Title VII bars sexual orientation bias, federal judge rulesReprints
A federal court has held that sexual orientation discrimination is a form of sex discrimination prohibited by Title VII of the Civil Rights Act of 1964, in what the U.S. Equal Employment Opportunity Commission describes as an historic ruling.
The ruling by Judge Cathy Bissoon of the U.S. District Court in Pittsburgh came Nov. 4 when she refused to dismiss a sexual orientation discrimination case filed by the EEOC in U.S. Equal Employment Opportunity Commission v. Scott Medical Health Center P.C. The ruling was announced by the EEOC on Monday.
The EEOC charged in the lawsuit filed in March against the Pittsburgh-based medical center that a telemarketing manager had harassed an employee, Dale Baxley, because he is gay.
In refusing to dismiss the case on the basis Title VII does not prohibit discrimination based on sexual orientation, Judge Bissoon cited among other rulings the Supreme Court’s 1989 ruling in Hopkins vs. Price Waterhouse, in which the court ruled Title VII protected against sexual stereotyping, in a case where a woman did not display feminine characteristics.
She also cited the U.S. Supreme Court’s 1998 ruling in Oncale v. Sundowner Offshore Services Inc., which said same-sex harassment is actionable under Title VII.
Judge Bissoon referred to the Supreme Court’s 2015 recent ruling legalizing gay marriage, Obergefell v. Hodges, as well.
“The Supreme Court’s recent opinion legalizing gay marriage demonstrates a growing recognition of the illegality of discrimination on the basis of sexual orientation,” said Judge Bissoon’s ruling.
“That someone can be subjected to a barrage of insults, humiliation, hostility and/or changes to the terms and conditions of their employment based upon nothing more than the aggressor’s view of what it means to be a man or a woman, is exactly the evil Title VII was designed to eradicate,” the ruling continued.
“Because this Court concludes that discrimination on the basis of sexual orientation is a subject of sexual stereotyping, and thus covered by Title VII’s prohibition on discrimination ‘because of sex,’ defendant’s motion to dismiss on the ground that the EEOC’s complaint fails to state a claim for which relief can be granted will be denied.”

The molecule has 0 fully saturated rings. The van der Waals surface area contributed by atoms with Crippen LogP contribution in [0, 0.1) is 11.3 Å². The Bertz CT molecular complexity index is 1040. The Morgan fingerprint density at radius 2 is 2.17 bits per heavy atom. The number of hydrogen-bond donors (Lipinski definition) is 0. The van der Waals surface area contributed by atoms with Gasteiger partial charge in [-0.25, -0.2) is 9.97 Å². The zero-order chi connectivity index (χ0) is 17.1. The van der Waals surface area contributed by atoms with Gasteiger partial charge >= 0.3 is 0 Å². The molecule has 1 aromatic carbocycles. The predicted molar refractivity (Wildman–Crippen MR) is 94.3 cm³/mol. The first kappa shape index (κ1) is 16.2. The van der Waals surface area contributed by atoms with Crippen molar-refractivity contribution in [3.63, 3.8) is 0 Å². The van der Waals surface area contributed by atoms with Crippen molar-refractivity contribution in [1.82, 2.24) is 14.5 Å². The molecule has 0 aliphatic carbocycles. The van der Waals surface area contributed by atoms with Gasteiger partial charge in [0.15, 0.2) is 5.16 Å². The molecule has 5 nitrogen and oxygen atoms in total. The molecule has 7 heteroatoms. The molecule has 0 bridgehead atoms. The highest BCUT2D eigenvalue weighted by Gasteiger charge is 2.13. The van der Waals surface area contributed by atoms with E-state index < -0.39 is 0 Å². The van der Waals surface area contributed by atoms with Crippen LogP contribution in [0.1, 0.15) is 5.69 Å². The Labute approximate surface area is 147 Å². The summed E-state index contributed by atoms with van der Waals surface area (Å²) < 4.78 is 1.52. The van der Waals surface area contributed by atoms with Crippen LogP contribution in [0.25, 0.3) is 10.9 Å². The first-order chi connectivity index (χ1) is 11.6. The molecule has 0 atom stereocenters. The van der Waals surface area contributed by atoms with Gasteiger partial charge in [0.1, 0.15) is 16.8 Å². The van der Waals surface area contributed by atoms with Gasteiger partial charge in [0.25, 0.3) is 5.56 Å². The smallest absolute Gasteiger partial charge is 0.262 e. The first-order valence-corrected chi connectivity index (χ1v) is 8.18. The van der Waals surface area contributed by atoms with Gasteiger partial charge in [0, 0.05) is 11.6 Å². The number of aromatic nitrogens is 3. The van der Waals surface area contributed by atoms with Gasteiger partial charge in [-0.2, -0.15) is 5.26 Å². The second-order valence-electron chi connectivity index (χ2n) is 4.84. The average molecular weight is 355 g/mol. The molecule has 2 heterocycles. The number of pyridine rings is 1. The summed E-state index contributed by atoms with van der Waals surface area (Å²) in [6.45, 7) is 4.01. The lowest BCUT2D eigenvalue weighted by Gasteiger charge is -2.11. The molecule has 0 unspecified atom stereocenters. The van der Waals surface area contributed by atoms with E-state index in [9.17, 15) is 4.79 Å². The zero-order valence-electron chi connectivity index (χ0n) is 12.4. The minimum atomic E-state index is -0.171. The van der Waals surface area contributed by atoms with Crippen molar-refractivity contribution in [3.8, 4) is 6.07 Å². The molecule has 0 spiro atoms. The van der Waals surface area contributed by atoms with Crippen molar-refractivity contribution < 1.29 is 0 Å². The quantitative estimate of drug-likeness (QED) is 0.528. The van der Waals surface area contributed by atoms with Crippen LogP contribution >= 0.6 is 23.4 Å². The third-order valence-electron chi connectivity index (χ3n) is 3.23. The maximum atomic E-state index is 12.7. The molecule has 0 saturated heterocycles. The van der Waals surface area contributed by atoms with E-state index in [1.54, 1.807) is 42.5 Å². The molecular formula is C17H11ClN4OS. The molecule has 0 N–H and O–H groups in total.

The EEOC states in its announcement on the ruling that while the court made a legal ruling in the case, to date there has be no trial or factual finding as to whether discrimination occurred.
Three appellate courts are now considering cases in which lower courts had ruled against plaintiffs seeking Title VII protection on the basis of sexual orientation.
In October, the 7th U.S. Circuit Court of Appeals in Chicago vacated a panel’s earlier ruling in Hively v. Ivy Tech Community College, South Bend and said it would consider whether a lesbian college instructor was protected under Title VII.
The 2nd U.S. Circuit Court of Appeals in New York is considering Matthew Christiansen v. Omnicom Group Inc. et al., in which a gay employee is charging his employer with discrimination under Title VII.
And in Jameka K. Evans v. Georgia Regional Hospital et al., the 11th U.S. Circuit Court of Appeals in Atlanta is considering a case filed by a former hospital security guard who said she was targeted for termination because of her perceived homosexuality.